Delegation Presents Manufacturing-Related Tax Incentive Proposals in Washington
SAN JUAN – A team led by the president of the Puerto Rico Manufacturers Association, Carlos Rivera Vélez, was meeting with congress members in Washington, D.C., Tuesday to discuss the group’s tax incentive proposals.
Rivera Vélez is accompanied by Carlos Serrano, CPA; Pedro Costa, president and member of the Government Affairs Committee; and Amaya Iraolagoitia, president of the Manufacture’s’ Tax Committee.
The delegation scheduled meetings with tax attorneys of the House Ways and Means Committee and the Senate Finance Committee, as well as both their workgroups. They will also meet with Mark J. Mazur, assistant secretary for Tax Policy.
The Manufacturers’ federal tax incentive proposals aim to revitalize manufacturing in Puerto Rico through preferential tax rates for the repatriation of dividends from subsidiaries of U.S. companies. The idea is to stimulate investment on the island while providing benefits to companies in the U.S.
The repatriation of dividends is subject to reinvestment requirements, including local banks and local purchases, and increased investment in research and development, as well as equipment and machinery.
The proposal aims to address the problems and criticisms faced by Section 936.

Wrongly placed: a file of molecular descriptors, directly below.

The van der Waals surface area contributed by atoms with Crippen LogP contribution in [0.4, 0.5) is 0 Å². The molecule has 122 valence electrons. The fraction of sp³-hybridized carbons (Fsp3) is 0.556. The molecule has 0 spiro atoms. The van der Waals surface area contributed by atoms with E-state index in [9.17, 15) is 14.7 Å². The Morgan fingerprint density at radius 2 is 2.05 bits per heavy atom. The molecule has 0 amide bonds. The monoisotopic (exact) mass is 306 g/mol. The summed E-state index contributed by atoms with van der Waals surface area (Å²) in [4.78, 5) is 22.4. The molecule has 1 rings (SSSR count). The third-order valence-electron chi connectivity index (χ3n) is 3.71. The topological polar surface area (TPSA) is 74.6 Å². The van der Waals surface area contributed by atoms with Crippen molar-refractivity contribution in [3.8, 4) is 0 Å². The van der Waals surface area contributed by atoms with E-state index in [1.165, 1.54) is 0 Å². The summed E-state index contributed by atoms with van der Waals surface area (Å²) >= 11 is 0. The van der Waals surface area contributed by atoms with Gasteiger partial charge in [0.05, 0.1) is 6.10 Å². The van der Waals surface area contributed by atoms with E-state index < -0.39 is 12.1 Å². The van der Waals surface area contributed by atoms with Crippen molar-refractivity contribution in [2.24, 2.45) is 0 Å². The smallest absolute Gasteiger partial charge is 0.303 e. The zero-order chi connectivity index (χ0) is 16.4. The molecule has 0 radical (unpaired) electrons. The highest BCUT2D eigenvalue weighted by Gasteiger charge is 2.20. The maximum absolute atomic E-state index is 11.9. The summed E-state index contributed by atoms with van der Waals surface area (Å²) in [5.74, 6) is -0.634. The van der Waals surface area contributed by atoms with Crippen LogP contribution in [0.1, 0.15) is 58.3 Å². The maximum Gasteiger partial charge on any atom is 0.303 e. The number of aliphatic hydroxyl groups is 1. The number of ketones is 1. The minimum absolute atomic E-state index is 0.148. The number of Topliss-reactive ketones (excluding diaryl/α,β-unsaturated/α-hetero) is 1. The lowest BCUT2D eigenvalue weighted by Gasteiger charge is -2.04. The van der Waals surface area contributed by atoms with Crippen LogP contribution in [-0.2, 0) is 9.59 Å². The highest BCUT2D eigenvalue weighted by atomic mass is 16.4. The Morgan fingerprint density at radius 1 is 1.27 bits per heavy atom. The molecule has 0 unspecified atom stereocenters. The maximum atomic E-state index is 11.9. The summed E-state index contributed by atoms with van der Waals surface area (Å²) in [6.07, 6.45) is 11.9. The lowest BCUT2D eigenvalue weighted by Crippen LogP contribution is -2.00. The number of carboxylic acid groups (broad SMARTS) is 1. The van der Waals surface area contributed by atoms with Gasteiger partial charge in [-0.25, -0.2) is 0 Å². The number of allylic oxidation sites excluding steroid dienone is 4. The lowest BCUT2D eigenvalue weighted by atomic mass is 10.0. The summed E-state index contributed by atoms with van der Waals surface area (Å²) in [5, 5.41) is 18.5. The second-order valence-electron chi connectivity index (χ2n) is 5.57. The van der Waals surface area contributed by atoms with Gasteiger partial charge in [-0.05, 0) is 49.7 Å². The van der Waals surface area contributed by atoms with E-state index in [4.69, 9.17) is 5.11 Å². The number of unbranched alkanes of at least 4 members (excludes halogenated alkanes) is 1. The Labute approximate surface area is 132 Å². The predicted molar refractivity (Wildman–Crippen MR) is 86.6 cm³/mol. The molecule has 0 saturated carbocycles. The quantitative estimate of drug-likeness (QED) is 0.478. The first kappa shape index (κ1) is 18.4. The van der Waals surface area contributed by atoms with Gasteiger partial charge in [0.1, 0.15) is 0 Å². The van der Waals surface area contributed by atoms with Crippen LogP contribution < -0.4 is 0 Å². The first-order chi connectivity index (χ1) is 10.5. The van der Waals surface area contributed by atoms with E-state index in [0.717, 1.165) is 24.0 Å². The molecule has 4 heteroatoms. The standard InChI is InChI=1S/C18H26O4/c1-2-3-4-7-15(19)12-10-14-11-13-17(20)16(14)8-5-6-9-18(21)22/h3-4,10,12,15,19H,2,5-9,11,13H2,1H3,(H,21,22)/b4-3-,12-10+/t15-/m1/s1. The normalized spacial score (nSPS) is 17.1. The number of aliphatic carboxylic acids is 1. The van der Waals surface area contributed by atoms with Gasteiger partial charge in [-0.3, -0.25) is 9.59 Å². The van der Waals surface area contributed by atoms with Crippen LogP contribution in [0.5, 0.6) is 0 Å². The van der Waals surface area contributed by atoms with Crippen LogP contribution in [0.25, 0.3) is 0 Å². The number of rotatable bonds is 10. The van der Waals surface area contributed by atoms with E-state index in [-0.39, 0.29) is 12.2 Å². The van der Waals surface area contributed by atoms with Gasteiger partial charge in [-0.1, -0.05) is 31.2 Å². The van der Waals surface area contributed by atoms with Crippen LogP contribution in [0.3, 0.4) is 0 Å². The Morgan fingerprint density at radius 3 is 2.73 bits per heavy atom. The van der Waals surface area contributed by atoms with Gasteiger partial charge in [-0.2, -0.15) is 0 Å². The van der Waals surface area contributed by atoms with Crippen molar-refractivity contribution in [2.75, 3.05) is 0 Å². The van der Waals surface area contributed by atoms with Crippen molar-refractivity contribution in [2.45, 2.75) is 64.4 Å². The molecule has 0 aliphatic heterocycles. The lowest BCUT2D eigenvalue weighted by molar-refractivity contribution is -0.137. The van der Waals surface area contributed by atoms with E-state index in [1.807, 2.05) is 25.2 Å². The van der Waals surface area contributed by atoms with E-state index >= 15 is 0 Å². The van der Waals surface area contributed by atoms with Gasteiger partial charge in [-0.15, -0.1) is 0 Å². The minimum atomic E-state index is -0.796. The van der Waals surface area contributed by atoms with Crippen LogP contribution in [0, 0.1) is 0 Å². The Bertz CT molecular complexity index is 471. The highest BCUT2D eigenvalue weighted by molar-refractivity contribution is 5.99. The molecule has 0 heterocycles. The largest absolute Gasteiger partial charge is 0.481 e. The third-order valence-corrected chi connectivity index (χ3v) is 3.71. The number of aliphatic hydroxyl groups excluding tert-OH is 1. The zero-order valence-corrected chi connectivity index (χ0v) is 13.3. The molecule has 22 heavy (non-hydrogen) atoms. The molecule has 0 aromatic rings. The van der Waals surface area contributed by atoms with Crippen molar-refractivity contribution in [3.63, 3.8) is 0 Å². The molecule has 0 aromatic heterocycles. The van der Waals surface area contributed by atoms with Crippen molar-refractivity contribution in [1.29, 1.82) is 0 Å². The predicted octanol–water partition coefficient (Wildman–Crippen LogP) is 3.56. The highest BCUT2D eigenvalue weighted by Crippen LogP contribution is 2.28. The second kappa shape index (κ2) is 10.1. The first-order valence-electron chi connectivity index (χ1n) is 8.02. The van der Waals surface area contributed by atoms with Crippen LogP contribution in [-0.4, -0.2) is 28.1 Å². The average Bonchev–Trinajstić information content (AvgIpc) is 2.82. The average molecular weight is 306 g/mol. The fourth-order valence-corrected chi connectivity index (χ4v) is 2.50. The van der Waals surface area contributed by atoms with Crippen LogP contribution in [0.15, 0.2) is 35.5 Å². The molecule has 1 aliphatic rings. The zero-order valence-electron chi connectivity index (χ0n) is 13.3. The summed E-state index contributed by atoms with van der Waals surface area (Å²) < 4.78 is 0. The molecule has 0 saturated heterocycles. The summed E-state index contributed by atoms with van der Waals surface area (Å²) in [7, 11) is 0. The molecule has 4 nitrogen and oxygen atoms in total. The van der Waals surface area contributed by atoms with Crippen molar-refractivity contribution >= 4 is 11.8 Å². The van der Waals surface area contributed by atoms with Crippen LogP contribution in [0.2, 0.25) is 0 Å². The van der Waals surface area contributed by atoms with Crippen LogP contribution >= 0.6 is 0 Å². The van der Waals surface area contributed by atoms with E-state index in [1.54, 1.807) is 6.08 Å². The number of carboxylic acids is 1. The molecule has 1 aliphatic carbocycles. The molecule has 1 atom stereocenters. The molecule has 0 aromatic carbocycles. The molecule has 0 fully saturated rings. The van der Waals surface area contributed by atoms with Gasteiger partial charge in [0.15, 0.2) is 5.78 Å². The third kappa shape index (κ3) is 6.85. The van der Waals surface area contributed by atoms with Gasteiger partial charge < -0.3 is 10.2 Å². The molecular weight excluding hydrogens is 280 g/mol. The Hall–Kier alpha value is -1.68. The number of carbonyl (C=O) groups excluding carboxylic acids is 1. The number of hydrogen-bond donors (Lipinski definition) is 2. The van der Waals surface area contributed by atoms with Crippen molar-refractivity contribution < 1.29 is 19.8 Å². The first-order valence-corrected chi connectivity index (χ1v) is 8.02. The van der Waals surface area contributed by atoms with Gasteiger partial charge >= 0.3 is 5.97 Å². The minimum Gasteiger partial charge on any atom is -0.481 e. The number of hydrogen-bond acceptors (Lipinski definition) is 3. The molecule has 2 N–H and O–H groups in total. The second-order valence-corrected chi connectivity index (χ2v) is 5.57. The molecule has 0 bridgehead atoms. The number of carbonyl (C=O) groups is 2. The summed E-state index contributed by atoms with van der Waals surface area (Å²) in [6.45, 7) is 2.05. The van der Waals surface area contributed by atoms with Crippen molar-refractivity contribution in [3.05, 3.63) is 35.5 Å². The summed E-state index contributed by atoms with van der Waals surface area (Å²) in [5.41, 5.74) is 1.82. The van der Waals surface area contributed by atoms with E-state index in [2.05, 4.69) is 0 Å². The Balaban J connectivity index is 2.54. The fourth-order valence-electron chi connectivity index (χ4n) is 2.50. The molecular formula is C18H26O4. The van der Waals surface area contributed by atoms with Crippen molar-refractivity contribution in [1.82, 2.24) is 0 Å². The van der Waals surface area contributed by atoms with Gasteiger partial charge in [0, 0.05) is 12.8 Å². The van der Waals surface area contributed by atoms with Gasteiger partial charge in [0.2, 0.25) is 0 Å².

The proposed measure prevents the tax base on U.S. soil from being motivated to look to foreign jurisdictions to establish operations. At the same time, companies benefiting from the measure do not have to be multinationals, and is aimed particularly at midsize companies.
Rivera Vélez said it is estimated the proposal could have an impact of about 50,000 direct jobs and increase the economy by several percentage points over a 10-year period.
The proposal has four main components. First, a federal tax exemption on 85% of the dividends repatriated to the U.S. mainland. Second is the collection of half the federal tax rate applicable to the remaining 15% of the repatriated dividends.
In addition, federal tax exemption is proposed for passive income equivalent to 25% of a corporation’s investment in the island and R&D. Passive income that does not qualify for dividend exemption may be held in Puerto Rico up to five years under a deferred status. After that period, it would be subject to regular taxing.